Normally I have my hair cut by a pompier. My wife says you can pretty much tell by the end result. By this she means it’s evident that I have been attacked by someone more used to cutting people out of crashed cars with industrial machinery than ensuring an even fringe. I’m not a demanding client and quite appreciate that as a volunteer pompier, my hairdresser often has other things on her mind, so I keep going back.
A week ago my regular flymo was scheduled for the same time as a guest appearance from a touring Beaulieu-sur-Mer stylist. As usual, the tiny hairdressers was full. It was 9:45am, the moment of the blow-dry for the shopkeepers of the village. One by one they traipsed in, flicking through magazines, impatiently looking at their mobiles, in short, letting everyone know that for once in Provence, time was money. The visiting stylist might be from the Riviera, but he was also late. Graciously I ceded my place in the queue to three hard-pressed, hard-nosed shopkeepers who barely acknowledged my act of kindness.
Hence I was the only one still waiting when Beaulieu-sur-Mer’s finest arrived. And what an entrance. A chair came spinning through the door first, an enormous reclining leather contraption, with straps, armrests and headrests springing out at unusual angles. Next the entourage, for Serge (as we will call him to protect his identity) did not travel alone. Instead he had three young, very pretty female acolytes to carry his bags, personal effects, and collection of miracle hair cures. Then there was Serge’s pet, a miniature pig. With a squeal and caper, the animal cantered in on his diamond studded lead, nosing up to the salon’s moggy cat. On the other end of the lead was first a cloud of overpowering aftershave, and then Serge, skintight white jeans, all year tan, big jewels and air kisses.
“Mes amis,” he announced in a camp voice to the assembled ladies and me, “Who is first?”
The summer season had just begun in the village. Streets which had been empty all winter were beginning to flow with a constant stream of tourists. Expensive cars purred past on the road outside. The shopkeepers could smell money in the air, and even a chance to sample Serge’s 3-month straight hair serum wasn’t going to keep them any longer in the salon. Instead there was me, the sacrificial lamb, presented to this God of Hairdressing to do with as he pleased.
Serge looked me up and down, noting the Gap jeans, soiled from work in the garden, and my old, frayed-at-the-collar shirt, dating from the previous decade when I used to work as a lawyer in London. He’d been told that our village was the St Tropez of inland Provence, a land of plenty, where an enterprising stylist could make a fortune in a day. The pig squealed in sympathy and, for a moment, I thought Serge and entourage were about to turn on their heels.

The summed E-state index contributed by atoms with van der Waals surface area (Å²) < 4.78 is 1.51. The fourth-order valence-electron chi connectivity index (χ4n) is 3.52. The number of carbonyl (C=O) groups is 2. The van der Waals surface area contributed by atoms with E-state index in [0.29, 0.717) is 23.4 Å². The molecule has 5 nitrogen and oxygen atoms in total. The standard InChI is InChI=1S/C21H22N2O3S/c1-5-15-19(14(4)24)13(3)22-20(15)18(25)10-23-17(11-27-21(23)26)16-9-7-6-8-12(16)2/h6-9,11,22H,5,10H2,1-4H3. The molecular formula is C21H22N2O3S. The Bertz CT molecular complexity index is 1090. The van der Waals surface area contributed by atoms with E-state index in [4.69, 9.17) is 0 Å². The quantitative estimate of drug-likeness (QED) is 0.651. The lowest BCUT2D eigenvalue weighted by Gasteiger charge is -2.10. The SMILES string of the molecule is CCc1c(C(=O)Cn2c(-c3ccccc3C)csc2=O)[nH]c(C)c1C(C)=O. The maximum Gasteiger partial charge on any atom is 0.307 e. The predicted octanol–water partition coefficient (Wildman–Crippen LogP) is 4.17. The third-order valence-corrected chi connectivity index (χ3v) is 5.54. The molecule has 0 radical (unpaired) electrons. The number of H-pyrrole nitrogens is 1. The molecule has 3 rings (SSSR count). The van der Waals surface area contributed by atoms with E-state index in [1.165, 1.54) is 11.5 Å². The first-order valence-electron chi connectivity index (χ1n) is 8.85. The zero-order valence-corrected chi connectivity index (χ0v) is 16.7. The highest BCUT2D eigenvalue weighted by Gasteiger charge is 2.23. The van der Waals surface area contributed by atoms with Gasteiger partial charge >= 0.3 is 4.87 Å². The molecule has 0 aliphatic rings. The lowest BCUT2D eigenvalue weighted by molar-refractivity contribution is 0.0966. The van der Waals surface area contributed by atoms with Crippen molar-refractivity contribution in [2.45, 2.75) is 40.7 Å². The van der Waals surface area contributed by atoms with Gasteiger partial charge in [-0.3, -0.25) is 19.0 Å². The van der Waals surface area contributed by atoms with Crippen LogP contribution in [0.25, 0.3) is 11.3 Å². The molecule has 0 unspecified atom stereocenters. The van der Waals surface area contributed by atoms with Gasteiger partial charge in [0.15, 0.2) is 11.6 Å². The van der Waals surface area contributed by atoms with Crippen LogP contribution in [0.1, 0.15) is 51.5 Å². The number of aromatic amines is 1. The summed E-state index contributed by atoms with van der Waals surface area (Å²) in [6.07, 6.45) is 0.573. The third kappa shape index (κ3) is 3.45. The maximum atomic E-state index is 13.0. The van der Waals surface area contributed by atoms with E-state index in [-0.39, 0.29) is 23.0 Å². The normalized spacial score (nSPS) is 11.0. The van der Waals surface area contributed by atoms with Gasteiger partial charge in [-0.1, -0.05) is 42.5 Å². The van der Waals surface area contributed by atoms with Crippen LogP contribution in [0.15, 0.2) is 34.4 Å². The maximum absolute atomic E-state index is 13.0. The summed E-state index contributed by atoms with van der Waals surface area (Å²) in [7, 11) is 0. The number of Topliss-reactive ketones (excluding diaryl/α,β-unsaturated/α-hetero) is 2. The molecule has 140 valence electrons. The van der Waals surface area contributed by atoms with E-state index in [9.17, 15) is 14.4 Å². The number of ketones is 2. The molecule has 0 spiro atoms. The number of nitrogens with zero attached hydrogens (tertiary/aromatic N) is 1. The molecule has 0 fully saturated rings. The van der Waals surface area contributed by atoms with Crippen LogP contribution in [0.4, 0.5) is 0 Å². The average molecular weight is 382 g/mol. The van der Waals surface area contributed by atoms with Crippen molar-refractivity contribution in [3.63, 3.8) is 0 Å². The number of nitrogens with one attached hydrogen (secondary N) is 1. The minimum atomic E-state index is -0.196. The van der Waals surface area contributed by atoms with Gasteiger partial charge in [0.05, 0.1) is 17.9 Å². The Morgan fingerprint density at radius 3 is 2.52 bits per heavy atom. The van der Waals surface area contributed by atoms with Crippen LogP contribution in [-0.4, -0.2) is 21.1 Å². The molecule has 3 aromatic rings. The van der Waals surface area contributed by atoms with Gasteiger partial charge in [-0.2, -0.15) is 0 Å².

“Your first proper appointment is not for 10 minutes,” lied the pompier, “but Jamie’s keen to see what you can do.” She gave me an imploring look and I nodded.
Serge gestured to the seat, and it began.
“A head massage, sir?” said acolyte Number 1.
“Nails sir?” said Number 2.
“Why not?” I agreed as I was simultaneously buffed and shiatsued. This part I have to admit was heavenly.
Number 3 then did the hair washing, before Number 1 took over for the cut, a very neat efficient little trim. Serge meanwhile stood outside the salon, smoking a cigarette and talking on his mobile. I assumed I was beneath him. I couldn’t have been more wrong. Instead he was taking an artistic pause and working himself up for the big moment – the blow dry.
Now Serge does a very special kind of blow-drying. He doesn’t believe in chairs. Instead, his clients assume a position on all fours, whilst Serge leaps around them with an industrial strength blower, shouting a series of climatic, and finally orgasmic, self-congratulating phrases: “Mais oui, it so beautiful, yes, yes, oh yes.”
And so there I was, squat on the floor with the firm hands of Serge pushing my face increasingly closer to the slavering nose of a miniature pig. Meanwhile, the three ever-attentive, short-skirted, long-legged acolytes took up prostrate positions on either side of me, to study Serge at work. People somewhere, I reflected, surely paid good money for this type of perversion. After ten minutes, of preening, petting and blowing, it was over. The pig licked my face, Serge climaxed, the acolytes quivered with appreciation and I made an instant resolution to stick to women in uniforms.
A decision reinforced moments later by the bill.
Jamie Ivey is the author of Ten Trees and a Truffle Dog and runs the website www.provenceguru.com